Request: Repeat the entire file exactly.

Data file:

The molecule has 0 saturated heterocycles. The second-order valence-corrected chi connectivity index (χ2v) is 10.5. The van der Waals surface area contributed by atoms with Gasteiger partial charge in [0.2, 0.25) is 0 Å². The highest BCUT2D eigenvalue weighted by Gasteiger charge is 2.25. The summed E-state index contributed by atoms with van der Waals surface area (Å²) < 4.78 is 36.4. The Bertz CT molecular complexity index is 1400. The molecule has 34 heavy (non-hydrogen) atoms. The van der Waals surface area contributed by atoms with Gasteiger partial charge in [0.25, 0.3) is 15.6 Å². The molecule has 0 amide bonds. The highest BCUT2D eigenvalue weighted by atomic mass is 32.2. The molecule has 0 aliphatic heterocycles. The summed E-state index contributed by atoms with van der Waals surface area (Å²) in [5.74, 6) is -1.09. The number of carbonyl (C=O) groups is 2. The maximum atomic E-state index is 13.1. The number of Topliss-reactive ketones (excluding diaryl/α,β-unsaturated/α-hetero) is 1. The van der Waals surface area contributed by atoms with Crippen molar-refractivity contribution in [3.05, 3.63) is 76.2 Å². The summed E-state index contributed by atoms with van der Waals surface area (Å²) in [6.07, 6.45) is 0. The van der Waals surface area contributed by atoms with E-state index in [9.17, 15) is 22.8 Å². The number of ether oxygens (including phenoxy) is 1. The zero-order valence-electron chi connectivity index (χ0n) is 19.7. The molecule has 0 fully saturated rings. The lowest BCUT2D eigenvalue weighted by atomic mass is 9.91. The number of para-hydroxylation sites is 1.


The molecule has 0 saturated heterocycles. The second-order valence-corrected chi connectivity index (χ2v) is 10.5. The van der Waals surface area contributed by atoms with Gasteiger partial charge in [0.2, 0.25) is 0 Å². The highest BCUT2D eigenvalue weighted by Gasteiger charge is 2.25. The summed E-state index contributed by atoms with van der Waals surface area (Å²) < 4.78 is 36.4. The Bertz CT molecular complexity index is 1400. The molecule has 34 heavy (non-hydrogen) atoms. The van der Waals surface area contributed by atoms with Gasteiger partial charge in [0.25, 0.3) is 15.6 Å². The molecule has 0 amide bonds. The highest BCUT2D eigenvalue weighted by atomic mass is 32.2. The molecule has 0 aliphatic heterocycles. The summed E-state index contributed by atoms with van der Waals surface area (Å²) in [5.74, 6) is -1.09. The number of carbonyl (C=O) groups is 2. The maximum atomic E-state index is 13.1. The number of Topliss-reactive ketones (excluding diaryl/α,β-unsaturated/α-hetero) is 1. The van der Waals surface area contributed by atoms with Crippen molar-refractivity contribution in [3.05, 3.63) is 76.2 Å². The summed E-state index contributed by atoms with van der Waals surface area (Å²) in [6.07, 6.45) is 0. The van der Waals surface area contributed by atoms with E-state index in [9.17, 15) is 22.8 Å². The number of ether oxygens (including phenoxy) is 1. The zero-order valence-electron chi connectivity index (χ0n) is 19.7. The molecule has 0 fully saturated rings. The lowest BCUT2D eigenvalue weighted by atomic mass is 9.91. The number of para-hydroxylation sites is 1.